Analysis and reporting are the most time-consuming aspects of site or app performance tracking in Google Analytics. If you ever wished or thought if only it was quicker, then this post is for you.
There are a number of techniques you can implement to speed up your data analysis and number crunching. Here I’ll cover 6 of them.
Schedule email reports
Google Analytics dashboards are a great way to monitor metrics that are important for your business. But instead of logging in every day or week, or however often you tend to check them, schedule automated email reports instead.
At Littledata, we have a select few metrics that we keep track of on a weekly and monthly basis. The whole team gets an email report on a specified day, allowing everyone to get the latest stats without someone on the team having to get those numbers manually every time.
To set this up, go to the dashboard that you want emailed to others (or yourself), click ‘Email’ and fill in the details.
If you’re scheduling the email to go to your team on a regular basis, why not add a nice message in the email body.
To edit the scheduled emails you’ve set up previously, go to Admin > View > Scheduled Emails (towards the bottom of the list).
Access your reports quickly
Shortcuts in Google Analytics allow you to quickly view the reports you use most often. Even better, they remember the settings you applied to any report. So if you apply an advanced segment or another customisation to the report, saving it as a shortcut will remember your preferences.
Except for the date range – that won’t be remembered.
You can find the shortcut option just below the report title, and once added, you’ll find your shortcut reports at the top of the reports list in the left panel.
Search for reports you can’t find
If you find yourself wondering where a particular report is, use the search found at the very top.
Instead of having to go through an extensive report list trying to find something you vaguely remember seeing last month, you get suggestions of what you might be looking for as you type.
So you only need to remember or guess part of the report title that you’re looking for.
Use keyboard shortcuts
Did you know Google Analytics has keyboard shortcuts?
They allow you to move around the report much quicker and the date range keyboards make a big difference to a workflow.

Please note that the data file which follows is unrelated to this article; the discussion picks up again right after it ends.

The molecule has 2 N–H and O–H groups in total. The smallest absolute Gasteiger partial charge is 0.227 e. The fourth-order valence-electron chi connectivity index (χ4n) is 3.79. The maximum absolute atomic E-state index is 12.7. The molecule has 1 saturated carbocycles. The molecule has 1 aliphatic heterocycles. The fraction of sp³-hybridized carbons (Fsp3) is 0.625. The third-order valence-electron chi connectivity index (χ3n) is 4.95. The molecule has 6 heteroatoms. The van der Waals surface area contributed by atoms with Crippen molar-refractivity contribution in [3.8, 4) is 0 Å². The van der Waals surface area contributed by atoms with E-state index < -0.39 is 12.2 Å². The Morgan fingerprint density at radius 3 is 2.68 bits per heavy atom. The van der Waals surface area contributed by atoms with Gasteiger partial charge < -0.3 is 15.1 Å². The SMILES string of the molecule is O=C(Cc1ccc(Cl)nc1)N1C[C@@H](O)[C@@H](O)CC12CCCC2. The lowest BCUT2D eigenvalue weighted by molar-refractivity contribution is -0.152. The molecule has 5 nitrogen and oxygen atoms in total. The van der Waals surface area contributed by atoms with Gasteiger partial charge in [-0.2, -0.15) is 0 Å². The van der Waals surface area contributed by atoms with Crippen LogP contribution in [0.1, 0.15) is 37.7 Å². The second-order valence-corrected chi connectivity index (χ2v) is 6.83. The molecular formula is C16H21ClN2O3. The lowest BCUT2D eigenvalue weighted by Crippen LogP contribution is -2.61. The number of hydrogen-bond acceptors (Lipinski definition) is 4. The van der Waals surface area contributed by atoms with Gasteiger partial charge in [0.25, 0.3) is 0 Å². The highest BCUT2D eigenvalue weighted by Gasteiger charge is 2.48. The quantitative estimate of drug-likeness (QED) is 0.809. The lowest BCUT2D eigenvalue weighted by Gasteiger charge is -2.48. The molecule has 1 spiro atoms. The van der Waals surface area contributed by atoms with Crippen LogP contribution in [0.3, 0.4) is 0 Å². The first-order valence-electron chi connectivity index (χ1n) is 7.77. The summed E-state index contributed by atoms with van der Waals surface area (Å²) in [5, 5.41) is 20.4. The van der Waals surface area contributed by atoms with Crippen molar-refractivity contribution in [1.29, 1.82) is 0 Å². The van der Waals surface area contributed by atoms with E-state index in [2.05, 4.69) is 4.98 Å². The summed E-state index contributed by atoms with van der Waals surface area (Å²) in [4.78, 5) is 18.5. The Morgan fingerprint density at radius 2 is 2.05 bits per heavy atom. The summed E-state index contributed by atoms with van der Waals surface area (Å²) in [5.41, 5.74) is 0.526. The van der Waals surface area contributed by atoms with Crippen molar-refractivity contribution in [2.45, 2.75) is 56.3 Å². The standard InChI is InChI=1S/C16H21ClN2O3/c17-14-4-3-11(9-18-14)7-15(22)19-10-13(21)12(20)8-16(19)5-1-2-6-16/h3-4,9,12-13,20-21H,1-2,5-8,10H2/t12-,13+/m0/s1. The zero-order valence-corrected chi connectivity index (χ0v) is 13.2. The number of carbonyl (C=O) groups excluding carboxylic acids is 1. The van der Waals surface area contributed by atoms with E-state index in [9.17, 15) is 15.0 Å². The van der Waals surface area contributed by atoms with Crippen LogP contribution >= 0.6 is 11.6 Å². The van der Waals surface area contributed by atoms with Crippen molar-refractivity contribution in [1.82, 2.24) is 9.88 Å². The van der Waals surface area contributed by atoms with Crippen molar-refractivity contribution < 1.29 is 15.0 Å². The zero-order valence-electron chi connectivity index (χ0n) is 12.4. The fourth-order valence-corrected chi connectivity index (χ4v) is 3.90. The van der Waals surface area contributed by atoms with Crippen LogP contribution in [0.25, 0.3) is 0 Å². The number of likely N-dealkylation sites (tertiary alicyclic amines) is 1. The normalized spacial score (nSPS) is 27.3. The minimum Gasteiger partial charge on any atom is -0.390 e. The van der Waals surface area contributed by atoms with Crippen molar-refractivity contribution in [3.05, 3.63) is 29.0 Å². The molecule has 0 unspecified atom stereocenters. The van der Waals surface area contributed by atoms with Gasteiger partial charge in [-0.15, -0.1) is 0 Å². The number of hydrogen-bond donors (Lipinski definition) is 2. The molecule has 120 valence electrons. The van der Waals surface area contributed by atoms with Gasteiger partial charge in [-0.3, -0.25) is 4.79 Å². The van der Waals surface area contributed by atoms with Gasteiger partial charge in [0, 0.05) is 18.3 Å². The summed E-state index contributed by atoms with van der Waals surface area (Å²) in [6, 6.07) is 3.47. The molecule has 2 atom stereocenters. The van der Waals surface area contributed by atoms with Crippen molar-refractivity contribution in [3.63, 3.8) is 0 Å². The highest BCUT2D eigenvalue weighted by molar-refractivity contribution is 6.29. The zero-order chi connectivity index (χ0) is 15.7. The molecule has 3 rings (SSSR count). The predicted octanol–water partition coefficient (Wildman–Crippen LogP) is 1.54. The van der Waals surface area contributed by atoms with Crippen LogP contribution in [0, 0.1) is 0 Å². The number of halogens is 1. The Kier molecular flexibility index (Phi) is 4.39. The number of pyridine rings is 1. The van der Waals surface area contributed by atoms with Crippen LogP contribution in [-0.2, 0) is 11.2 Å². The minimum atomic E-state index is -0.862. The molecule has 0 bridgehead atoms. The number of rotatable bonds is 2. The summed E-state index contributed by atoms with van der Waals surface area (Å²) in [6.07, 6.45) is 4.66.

Picking date ranges can be tedious and annoying so I’ve found these to be the best.
If you’re already using keyboard shortcuts on your devices, you won’t need convincing of their usefulness.
To view this complete list of shortcuts in Google Analytics at any time, use a shortcut: ?
Set up goals to understand your website visitors
Goals are valuable in understanding how well your site or app helps you achieve your objectives. Unfortunately, we see a lot of businesses who either find it too complicated to set up or have done it incorrectly.
Speaking from personal experience, it only takes a little practice to get the hang of it, and once setup, you get essential conversion data in your reports. You’ll be able to evaluate your marketing efforts and campaigns much more effectively.
Check out Google’s guidance on goals and my guide on how to set up a destination goal funnel.
See trends quickly with Littledata reports
We have a clever tool that looks through all of your Google Analytics data and finds the most interesting changes to report on.
There are over hundred of GA reports so getting automated summaries that you can act upon will save you hours of work.
Littledata tool doesn’t require installation and it’s quick to set up – all you need is an existing Google Analytics account to sign up with for free.
The reports you’ll get are also great for presenting to colleagues in meetings, as other users have said.
To get your reports, go to Littledata homepage, enter your website into the box and click ‘Get started.’
We’re also working on bringing you benchmarking information, customised tips on how to improve your Analytics setup and what you should be tracking.
Pro tip: Manage complex data with query explorer tool
Whilst, not the quickest to get used to, Google’s query explorer tool can be powerful for those working with large and complex datasets.
Some of our biggest clients’ websites get millions of hits a month, which can cause discrepancies in data analysis (especially when data is sampled).
So I use the query explorer tool to verify the data that clients ask for.
To use this tool, you will need to know your metrics from dimensions and learn more about how to use segments, filters and query building.
If you’ve got questions on any of the above, don’t hesitate to comment below or get in touch!